In fact, the word “woke” appears nowhere within its pages. Rather, it is a combination memoir and extension of Atlantic columnist Kendi’s towering Stamped From the Beginning (2016) that leads readers through a taxonomy of racist thought to anti-racist action. Never wavering from the thesis introduced in his previous book, that “racism is a powerful collection of racist policies that lead to racial inequity and are substantiated by racist ideas,” the author posits a seemingly simple binary: “Antiracism is a powerful collection of antiracist policies that lead to racial equity and are substantiated by antiracist ideas.” The author, founding director of American University’s Antiracist Research and Policy Center, chronicles how he grew from a childhood steeped in black liberation Christianity to his doctoral studies, identifying and dispelling the layers of racist thought under which he had operated. “Internalized racism,” he writes, “is the real Black on Black Crime.” Kendi methodically examines racism through numerous lenses: power, biology, ethnicity, body, culture, and so forth, all the way to the intersectional constructs of gender racism and queer racism (the only section of the book that feels rushed). Each chapter examines one facet of racism, the authorial camera alternately zooming in on an episode from Kendi’s life that exemplifies it—e.g., as a teen, he wore light-colored contact lenses, wanting “to be Black but…not…to look Black”—and then panning to the history that informs it (the antebellum hierarchy that valued light skin over dark). The author then reframes those received ideas with inexorable logic: “Either racist policy or Black inferiority explains why White people are wealthier, healthier, and more powerful than Black people today.” If Kendi is justifiably hard on America, he’s just as hard on himself. When he began college, “anti-Black racist ideas covered my freshman eyes like my orange contacts.” This unsparing honesty helps readers, both white and people of color, navigate this difficult intellectual territory.

Not an easy read but an essential one.

Pub Date: Aug. 13, 2019

ISBN: 978-0-525-50928-8

Page Count: 320

Publisher: One World/Random House

Review Posted Online: April 28, 2019

Kirkus Reviews Issue: May 15, 2019

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An engrossing memoir as well as a lively treatise on what extraordinary grace under extraordinary pressure looks like.

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BECOMING

The former first lady opens up about her early life, her journey to the White House, and the eight history-making years that followed.

It’s not surprising that Obama grew up a rambunctious kid with a stubborn streak and an “I’ll show you” attitude. After all, it takes a special kind of moxie to survive being the first African-American FLOTUS—and not only survive, but thrive. For eight years, we witnessed the adversity the first family had to face, and now we get to read what it was really like growing up in a working-class family on Chicago’s South Side and ending up at the world’s most famous address. As the author amply shows, her can-do attitude was daunted at times by racism, leaving her wondering if she was good enough. Nevertheless, she persisted, graduating from Chicago’s first magnet high school, Princeton, and Harvard Law School, and pursuing careers in law and the nonprofit world. With her characteristic candor and dry wit, she recounts the story of her fateful meeting with her future husband. Once they were officially a couple, her feelings for him turned into a “toppling blast of lust, gratitude, fulfillment, wonder.” But for someone with a “natural resistance to chaos,” being the wife of an ambitious politician was no small feat, and becoming a mother along the way added another layer of complexity. Throw a presidential campaign into the mix, and even the most assured woman could begin to crack under the pressure. Later, adjusting to life in the White House was a formidable challenge for the self-described “control freak”—not to mention the difficulty of sparing their daughters the ugly side of politics and preserving their privacy as much as possible. Through it all, Obama remained determined to serve with grace and help others through initiatives like the White House garden and her campaign to fight childhood obesity. And even though she deems herself “not a political person,” she shares frank thoughts about the 2016 election.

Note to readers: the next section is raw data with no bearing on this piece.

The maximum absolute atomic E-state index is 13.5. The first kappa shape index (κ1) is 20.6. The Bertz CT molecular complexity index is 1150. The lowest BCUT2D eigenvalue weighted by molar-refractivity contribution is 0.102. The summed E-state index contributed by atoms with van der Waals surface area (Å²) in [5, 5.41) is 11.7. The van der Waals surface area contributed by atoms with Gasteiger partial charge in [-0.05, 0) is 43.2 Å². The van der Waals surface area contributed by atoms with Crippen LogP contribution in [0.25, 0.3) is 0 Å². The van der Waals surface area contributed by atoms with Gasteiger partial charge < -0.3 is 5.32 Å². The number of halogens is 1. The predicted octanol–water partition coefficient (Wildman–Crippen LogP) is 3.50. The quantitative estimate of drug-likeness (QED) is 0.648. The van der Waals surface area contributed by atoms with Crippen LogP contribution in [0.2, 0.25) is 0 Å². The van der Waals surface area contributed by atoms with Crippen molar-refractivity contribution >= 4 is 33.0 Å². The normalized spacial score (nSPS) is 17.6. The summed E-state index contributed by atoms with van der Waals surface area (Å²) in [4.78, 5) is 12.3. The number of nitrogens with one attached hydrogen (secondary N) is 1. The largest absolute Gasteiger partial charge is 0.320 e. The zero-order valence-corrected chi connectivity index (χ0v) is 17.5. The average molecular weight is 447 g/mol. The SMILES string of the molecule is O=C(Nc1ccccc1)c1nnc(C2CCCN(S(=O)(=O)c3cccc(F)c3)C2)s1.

An engrossing memoir as well as a lively treatise on what extraordinary grace under extraordinary pressure looks like.

Pub Date: Nov. 13, 2018

ISBN: 978-1-5247-6313-8

Page Count: 448

Publisher: Crown

Review Posted Online: Nov. 30, 2018